Google on Tuesday said it won preliminary approval to settle a class-action lawsuit related to alleged privacy violations caused by its Buzz service.
The company will pay US$8.5 million into a fund, which will go to organizations focused on Internet privacy education and policy, it said in a statement. The company will also make additional efforts to educate users about the privacy aspects of Buzz.
Google Buzz is a social networking and messaging tool that Google made to be used with its Gmail e-mail service. The class-action against Google alleged that Gmail users were automatically enrolled in Buzz and that their data, including most frequent contacts, was publicly exposed without user consent. Google denied the accuracy of these claims.
Despite the cash settlement, the people represented in the class-action lawsuit, U.S. Gmail users, won’t see a penny of the funds.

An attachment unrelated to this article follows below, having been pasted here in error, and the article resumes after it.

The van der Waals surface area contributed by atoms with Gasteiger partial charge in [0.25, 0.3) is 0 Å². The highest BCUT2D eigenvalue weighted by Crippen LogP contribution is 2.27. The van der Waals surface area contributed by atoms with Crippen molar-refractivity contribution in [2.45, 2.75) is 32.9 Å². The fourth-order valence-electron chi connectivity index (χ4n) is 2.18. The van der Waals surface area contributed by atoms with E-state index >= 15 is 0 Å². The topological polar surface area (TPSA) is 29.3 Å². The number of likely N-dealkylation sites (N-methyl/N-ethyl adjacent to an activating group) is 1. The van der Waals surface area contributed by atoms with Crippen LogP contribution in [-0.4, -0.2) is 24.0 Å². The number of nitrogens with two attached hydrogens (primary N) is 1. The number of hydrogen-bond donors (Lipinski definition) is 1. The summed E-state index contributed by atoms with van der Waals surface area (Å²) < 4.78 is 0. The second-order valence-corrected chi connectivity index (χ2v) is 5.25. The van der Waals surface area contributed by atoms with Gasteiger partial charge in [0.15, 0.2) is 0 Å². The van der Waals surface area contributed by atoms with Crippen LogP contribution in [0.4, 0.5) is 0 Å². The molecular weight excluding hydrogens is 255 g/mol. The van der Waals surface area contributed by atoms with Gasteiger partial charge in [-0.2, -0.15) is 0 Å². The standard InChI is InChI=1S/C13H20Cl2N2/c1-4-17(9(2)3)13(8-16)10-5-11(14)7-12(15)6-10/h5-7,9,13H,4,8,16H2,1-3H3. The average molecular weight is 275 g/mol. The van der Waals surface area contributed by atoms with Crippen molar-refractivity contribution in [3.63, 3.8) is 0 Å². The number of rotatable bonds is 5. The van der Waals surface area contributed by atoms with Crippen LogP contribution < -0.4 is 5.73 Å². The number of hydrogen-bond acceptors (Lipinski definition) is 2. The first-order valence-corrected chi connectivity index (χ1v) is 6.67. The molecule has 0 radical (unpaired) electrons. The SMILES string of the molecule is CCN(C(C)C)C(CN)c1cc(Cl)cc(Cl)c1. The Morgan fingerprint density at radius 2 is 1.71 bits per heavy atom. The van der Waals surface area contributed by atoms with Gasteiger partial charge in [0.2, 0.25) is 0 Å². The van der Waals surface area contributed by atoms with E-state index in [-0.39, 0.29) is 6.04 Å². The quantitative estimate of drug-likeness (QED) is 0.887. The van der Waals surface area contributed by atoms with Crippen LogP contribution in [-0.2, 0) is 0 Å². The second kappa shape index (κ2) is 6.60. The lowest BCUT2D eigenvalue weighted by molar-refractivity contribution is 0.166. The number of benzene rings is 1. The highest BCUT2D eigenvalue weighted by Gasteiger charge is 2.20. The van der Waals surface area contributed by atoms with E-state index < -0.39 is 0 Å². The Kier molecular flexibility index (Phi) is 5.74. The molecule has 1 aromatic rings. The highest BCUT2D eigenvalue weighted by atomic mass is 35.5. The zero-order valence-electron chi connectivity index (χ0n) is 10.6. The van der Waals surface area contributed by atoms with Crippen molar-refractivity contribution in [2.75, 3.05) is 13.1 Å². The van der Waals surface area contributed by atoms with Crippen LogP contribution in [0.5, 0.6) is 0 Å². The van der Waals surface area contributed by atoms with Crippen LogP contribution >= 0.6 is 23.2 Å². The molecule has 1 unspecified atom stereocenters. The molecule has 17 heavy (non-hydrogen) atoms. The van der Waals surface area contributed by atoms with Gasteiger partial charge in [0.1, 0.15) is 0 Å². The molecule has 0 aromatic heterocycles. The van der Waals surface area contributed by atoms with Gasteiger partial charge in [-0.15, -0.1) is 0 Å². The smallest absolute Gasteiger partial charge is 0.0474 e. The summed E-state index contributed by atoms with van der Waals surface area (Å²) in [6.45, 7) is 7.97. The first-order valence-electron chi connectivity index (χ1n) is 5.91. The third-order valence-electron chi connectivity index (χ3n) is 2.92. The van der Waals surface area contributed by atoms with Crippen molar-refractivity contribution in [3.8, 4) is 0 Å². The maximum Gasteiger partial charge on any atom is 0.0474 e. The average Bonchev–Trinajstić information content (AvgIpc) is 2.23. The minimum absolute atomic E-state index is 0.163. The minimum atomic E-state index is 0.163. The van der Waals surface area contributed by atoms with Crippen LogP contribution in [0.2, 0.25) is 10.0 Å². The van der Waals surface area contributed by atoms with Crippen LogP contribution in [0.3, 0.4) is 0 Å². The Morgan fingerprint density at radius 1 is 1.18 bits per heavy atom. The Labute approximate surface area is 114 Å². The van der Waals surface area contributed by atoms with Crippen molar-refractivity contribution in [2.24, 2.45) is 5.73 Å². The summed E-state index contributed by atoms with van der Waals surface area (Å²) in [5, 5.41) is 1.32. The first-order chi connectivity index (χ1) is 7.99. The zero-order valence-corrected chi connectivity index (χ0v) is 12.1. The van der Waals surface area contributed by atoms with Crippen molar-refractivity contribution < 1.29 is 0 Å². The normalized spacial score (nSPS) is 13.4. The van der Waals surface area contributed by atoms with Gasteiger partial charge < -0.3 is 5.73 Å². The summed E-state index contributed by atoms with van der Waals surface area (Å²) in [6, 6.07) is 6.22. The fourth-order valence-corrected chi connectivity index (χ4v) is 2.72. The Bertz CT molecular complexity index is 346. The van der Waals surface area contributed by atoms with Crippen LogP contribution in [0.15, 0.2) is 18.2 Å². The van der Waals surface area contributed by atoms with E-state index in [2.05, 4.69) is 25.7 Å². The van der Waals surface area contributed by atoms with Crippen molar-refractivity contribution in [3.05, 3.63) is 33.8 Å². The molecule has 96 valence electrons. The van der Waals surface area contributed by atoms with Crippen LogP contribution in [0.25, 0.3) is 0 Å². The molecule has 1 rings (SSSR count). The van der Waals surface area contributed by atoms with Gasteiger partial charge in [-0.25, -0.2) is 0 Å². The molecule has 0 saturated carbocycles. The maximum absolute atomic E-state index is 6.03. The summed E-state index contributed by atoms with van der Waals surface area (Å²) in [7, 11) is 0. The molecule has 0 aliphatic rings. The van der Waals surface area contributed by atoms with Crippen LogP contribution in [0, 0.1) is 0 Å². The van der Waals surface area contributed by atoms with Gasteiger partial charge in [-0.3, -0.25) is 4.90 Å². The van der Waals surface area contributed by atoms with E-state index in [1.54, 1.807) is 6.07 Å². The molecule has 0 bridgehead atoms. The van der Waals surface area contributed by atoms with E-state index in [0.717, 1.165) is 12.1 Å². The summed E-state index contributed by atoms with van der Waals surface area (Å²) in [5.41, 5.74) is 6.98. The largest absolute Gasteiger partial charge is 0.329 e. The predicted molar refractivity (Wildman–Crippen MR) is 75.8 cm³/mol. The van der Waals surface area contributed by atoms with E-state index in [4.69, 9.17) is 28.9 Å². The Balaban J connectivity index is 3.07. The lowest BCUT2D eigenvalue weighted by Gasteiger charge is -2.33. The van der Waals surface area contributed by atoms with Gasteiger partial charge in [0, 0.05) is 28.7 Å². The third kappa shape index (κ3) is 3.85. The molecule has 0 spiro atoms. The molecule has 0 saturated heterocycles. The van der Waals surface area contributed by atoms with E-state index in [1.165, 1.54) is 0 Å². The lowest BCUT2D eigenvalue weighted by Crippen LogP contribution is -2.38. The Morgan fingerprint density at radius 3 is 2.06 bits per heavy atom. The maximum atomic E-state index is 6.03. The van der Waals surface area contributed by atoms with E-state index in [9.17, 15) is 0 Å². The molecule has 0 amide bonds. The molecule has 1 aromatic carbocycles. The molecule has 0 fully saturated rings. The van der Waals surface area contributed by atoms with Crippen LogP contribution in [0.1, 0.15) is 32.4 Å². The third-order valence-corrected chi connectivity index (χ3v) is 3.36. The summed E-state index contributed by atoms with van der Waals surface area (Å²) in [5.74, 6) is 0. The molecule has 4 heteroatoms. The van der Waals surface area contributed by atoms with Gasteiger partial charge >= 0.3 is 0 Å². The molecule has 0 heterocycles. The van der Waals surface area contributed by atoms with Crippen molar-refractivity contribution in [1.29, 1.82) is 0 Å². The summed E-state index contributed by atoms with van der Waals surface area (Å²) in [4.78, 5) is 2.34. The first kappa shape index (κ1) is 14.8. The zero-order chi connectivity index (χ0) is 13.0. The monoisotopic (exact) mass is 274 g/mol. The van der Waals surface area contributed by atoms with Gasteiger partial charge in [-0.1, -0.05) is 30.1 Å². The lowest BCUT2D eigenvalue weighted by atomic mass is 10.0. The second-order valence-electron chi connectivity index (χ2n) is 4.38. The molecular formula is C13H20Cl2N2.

“Just to be clear, this is not a settlement in which people who use Gmail can file to receive compensation,” the company said in an e-mail to Gmail users. Everyone in the U.S. who uses Gmail was included in the settlement, unless the user opts out prior to December 6, 2010.
Google said the settlement acknowledges that it quickly changed the Buzz service to address users’ concerns.
“We feel this settlement has many benefits to class members, including providing a significant amount of money to non-profit groups committed to educating users about Internet privacy and ensuring that Buzz users can join this on-line community without compromising their privacy,” Google said.
Judge James Ware of the United States District Court for the Northern District of California preliminarily approved the settlement on Oct. 7, Google said. The company was mandated to reveal the settlement details within 30 days of approval.
Final approval of the proposed settlement will be considered by the court on Jan. 31 of next year. Details about the settlement are available at BuzzClassAction.com.